16- Laugh away your problems, it’s contagious (comedy is medicine for my soul)

As my daughter likes to say too, “laughter is like candy for the soul,” pretty prolific words from a little squirt. lol Laughter is the universal language of joy. It can cut through any language barrier and goes straight to the heart, soul, and mind when forming connections with people. The ability to find humor in the mundane and be able to laugh at our own follies is important for building resilience and reshaping how we deal with our daily stressors. Not only does it help us relate to one another but it also helps us build stronger relationships through sympathy and quell the unnecessary chaos in the world. That is why we always try to crack each other up with jokes in my family.

17- Trust Your Intuition (Do they creep you out?)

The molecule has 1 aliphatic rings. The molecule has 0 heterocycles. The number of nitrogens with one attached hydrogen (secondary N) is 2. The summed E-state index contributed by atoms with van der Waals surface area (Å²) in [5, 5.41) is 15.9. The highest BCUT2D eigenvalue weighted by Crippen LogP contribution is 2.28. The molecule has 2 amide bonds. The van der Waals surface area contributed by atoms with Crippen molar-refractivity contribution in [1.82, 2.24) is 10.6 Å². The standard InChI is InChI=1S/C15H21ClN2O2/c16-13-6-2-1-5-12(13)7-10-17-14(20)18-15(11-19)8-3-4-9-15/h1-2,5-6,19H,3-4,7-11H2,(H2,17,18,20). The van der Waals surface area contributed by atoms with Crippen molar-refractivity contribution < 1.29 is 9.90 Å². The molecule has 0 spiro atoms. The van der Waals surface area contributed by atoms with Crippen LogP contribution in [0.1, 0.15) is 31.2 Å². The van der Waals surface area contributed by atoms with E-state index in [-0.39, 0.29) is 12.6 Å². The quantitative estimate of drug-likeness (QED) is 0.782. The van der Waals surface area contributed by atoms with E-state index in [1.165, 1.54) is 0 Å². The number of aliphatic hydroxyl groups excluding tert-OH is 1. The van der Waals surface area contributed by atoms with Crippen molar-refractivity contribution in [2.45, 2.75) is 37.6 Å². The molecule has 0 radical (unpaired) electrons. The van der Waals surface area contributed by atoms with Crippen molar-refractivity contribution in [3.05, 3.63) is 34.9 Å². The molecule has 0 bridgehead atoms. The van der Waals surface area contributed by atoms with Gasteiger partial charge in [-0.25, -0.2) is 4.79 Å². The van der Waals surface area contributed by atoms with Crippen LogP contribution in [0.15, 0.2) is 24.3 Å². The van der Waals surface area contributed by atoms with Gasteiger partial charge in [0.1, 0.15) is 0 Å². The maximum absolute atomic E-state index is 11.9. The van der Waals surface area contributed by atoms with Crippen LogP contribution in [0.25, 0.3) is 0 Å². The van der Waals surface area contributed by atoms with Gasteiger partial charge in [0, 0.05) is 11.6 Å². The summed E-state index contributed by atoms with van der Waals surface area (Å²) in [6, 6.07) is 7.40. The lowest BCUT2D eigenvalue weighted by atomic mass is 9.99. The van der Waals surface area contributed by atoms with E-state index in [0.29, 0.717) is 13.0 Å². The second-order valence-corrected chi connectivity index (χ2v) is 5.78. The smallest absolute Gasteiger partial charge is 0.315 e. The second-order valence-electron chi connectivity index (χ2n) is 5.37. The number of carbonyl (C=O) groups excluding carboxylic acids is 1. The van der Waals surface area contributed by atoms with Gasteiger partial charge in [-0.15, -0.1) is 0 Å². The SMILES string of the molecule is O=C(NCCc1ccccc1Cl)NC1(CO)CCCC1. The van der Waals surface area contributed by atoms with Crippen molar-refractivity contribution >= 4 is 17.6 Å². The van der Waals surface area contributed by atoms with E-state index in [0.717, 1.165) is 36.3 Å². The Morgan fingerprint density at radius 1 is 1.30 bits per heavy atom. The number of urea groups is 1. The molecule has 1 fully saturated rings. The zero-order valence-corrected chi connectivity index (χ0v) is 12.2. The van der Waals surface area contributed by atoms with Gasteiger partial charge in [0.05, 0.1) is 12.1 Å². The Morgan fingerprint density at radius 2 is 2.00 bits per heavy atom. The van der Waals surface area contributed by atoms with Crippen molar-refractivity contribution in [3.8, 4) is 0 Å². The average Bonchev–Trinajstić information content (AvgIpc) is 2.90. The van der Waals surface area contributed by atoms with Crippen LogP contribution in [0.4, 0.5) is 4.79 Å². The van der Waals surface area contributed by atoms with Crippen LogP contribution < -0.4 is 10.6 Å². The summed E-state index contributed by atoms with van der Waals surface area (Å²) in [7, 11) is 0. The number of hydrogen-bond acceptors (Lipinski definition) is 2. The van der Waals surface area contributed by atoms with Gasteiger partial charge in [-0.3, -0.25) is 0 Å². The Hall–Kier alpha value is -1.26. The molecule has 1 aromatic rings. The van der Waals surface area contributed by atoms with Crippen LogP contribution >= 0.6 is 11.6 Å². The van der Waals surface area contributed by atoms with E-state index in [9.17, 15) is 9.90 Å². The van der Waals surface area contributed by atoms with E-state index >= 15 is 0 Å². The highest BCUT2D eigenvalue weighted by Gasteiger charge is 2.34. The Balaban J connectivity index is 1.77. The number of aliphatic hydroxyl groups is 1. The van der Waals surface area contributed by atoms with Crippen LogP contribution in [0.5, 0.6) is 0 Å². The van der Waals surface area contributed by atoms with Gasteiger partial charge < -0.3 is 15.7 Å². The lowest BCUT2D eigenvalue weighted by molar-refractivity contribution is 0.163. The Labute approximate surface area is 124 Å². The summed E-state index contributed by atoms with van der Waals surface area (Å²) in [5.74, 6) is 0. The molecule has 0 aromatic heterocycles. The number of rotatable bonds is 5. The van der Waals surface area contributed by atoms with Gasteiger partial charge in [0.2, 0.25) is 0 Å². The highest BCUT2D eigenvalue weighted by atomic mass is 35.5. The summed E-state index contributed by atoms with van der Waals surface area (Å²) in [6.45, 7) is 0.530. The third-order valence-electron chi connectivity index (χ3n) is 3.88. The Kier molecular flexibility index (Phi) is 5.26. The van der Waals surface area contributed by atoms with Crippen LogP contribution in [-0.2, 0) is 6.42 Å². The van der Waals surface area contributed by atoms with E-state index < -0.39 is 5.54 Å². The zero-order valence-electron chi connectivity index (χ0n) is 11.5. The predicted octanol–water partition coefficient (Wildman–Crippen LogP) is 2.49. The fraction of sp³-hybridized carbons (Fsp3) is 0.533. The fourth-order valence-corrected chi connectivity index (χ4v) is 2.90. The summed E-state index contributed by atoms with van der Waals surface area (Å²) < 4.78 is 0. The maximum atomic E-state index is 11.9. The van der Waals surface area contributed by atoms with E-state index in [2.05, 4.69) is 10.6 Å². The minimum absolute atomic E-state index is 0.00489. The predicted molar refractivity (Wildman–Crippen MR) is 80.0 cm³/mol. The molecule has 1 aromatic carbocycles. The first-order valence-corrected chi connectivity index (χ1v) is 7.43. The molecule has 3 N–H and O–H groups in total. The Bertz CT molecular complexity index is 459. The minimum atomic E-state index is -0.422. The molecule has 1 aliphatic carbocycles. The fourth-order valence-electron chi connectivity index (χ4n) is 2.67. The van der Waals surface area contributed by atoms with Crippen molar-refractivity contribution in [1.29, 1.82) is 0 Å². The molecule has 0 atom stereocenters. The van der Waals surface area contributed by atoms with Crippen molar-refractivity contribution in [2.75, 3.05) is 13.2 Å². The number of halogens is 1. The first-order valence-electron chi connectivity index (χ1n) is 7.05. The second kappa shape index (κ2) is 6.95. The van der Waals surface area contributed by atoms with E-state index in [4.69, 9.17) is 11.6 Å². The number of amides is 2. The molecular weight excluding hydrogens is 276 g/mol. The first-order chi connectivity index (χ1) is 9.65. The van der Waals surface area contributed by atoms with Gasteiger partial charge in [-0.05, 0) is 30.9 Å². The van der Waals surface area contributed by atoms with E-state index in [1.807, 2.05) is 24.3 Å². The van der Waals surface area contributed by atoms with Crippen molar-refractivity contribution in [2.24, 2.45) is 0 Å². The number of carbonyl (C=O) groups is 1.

This is what my Dad usually tells my sister and I about meeting strangers. Be cautious, be prepared, and trust your intuition. Do not go anywhere alone at night. Do not walk into a situation without the proper tools. First impressions matter: if it feels wrong, it’s probably not the right decision for you. Whenever you find yourself in a compromising position i.e. alone in a parking garage, anything can be used as a weapon for self-defense. “Die yana, remember you are a ninja soldier, ok?” my Dad would often say. lol

18- Give people the benefit of the doubt

Even though people may say and do things that do not align with your personal code of conduct, try to have an open mind and see it from their point of view. It may surprise you that you are not always right and you might even be glad to be proven wrong too. Be prepared to have your mind blown and see #14 above.

19- Ignore Naysayers, haters, and (your mama)